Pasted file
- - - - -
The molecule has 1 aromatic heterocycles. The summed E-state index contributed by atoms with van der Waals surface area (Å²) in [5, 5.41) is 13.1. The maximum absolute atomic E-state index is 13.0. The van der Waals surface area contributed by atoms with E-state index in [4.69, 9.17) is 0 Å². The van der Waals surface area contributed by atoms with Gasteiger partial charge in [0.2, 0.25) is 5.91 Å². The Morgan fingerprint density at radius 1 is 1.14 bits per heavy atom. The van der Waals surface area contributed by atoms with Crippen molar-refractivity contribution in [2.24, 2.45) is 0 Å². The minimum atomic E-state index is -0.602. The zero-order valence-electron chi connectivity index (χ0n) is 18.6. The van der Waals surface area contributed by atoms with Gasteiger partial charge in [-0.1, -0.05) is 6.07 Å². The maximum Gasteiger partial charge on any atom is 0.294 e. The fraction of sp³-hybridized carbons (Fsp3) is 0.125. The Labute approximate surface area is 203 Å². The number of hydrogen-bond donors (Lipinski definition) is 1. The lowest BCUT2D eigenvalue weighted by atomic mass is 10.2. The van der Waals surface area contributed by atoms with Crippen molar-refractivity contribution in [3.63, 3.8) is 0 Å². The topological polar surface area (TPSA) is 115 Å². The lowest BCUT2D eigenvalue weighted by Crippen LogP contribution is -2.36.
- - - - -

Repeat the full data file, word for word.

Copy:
The molecule has 1 aromatic heterocycles. The summed E-state index contributed by atoms with van der Waals surface area (Å²) in [5, 5.41) is 13.1. The maximum absolute atomic E-state index is 13.0. The van der Waals surface area contributed by atoms with E-state index in [4.69, 9.17) is 0 Å². The van der Waals surface area contributed by atoms with Gasteiger partial charge in [0.2, 0.25) is 5.91 Å². The Morgan fingerprint density at radius 1 is 1.14 bits per heavy atom. The van der Waals surface area contributed by atoms with Crippen molar-refractivity contribution in [2.24, 2.45) is 0 Å². The minimum atomic E-state index is -0.602. The zero-order valence-electron chi connectivity index (χ0n) is 18.6. The van der Waals surface area contributed by atoms with Gasteiger partial charge in [-0.1, -0.05) is 6.07 Å². The maximum Gasteiger partial charge on any atom is 0.294 e. The fraction of sp³-hybridized carbons (Fsp3) is 0.125. The Labute approximate surface area is 203 Å². The number of hydrogen-bond donors (Lipinski definition) is 1. The lowest BCUT2D eigenvalue weighted by atomic mass is 10.2. The van der Waals surface area contributed by atoms with Crippen molar-refractivity contribution in [3.63, 3.8) is 0 Å². The topological polar surface area (TPSA) is 115 Å². The lowest BCUT2D eigenvalue weighted by Crippen LogP contribution is -2.36.